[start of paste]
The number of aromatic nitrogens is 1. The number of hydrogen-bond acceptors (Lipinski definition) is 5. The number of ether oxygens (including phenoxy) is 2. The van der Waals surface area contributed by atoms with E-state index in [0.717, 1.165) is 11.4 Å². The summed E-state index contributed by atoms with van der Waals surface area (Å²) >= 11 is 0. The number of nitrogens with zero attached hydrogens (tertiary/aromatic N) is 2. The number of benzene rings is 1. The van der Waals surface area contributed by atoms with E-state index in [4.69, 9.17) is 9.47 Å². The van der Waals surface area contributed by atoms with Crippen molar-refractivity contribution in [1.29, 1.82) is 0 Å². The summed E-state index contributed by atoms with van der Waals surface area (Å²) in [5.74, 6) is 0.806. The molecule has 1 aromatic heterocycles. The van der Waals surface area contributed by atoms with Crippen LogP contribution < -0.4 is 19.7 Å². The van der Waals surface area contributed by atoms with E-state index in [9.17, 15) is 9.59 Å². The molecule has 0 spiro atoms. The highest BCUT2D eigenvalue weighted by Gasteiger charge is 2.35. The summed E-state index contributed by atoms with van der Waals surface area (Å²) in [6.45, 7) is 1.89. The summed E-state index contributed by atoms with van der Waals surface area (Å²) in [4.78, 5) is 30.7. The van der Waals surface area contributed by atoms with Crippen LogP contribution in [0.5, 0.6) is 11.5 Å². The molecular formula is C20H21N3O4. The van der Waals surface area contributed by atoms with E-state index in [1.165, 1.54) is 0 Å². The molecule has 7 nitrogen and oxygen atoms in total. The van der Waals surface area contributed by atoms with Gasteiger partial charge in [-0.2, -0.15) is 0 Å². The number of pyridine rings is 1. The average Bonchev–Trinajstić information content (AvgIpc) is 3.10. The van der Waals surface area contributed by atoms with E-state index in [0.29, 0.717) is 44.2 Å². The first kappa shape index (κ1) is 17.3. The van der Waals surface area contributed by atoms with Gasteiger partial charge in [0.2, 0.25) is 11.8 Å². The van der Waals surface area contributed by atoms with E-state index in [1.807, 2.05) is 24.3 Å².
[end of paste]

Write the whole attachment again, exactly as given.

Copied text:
The number of aromatic nitrogens is 1. The number of hydrogen-bond acceptors (Lipinski definition) is 5. The number of ether oxygens (including phenoxy) is 2. The van der Waals surface area contributed by atoms with E-state index in [0.717, 1.165) is 11.4 Å². The summed E-state index contributed by atoms with van der Waals surface area (Å²) >= 11 is 0. The number of nitrogens with zero attached hydrogens (tertiary/aromatic N) is 2. The number of benzene rings is 1. The van der Waals surface area contributed by atoms with E-state index in [4.69, 9.17) is 9.47 Å². The van der Waals surface area contributed by atoms with Crippen molar-refractivity contribution in [1.29, 1.82) is 0 Å². The summed E-state index contributed by atoms with van der Waals surface area (Å²) in [5.74, 6) is 0.806. The molecule has 1 aromatic heterocycles. The van der Waals surface area contributed by atoms with Crippen LogP contribution < -0.4 is 19.7 Å². The van der Waals surface area contributed by atoms with E-state index in [9.17, 15) is 9.59 Å². The molecule has 0 spiro atoms. The highest BCUT2D eigenvalue weighted by Gasteiger charge is 2.35. The summed E-state index contributed by atoms with van der Waals surface area (Å²) in [6.45, 7) is 1.89. The summed E-state index contributed by atoms with van der Waals surface area (Å²) in [4.78, 5) is 30.7. The van der Waals surface area contributed by atoms with Crippen LogP contribution in [0.5, 0.6) is 11.5 Å². The molecular formula is C20H21N3O4. The van der Waals surface area contributed by atoms with E-state index in [1.165, 1.54) is 0 Å². The molecule has 7 nitrogen and oxygen atoms in total. The van der Waals surface area contributed by atoms with Gasteiger partial charge in [-0.2, -0.15) is 0 Å². The number of pyridine rings is 1. The average Bonchev–Trinajstić information content (AvgIpc) is 3.10. The van der Waals surface area contributed by atoms with E-state index in [0.29, 0.717) is 44.2 Å². The first kappa shape index (κ1) is 17.3. The van der Waals surface area contributed by atoms with Gasteiger partial charge in [0.2, 0.25) is 11.8 Å². The van der Waals surface area contributed by atoms with E-state index in [1.807, 2.05) is 24.3 Å².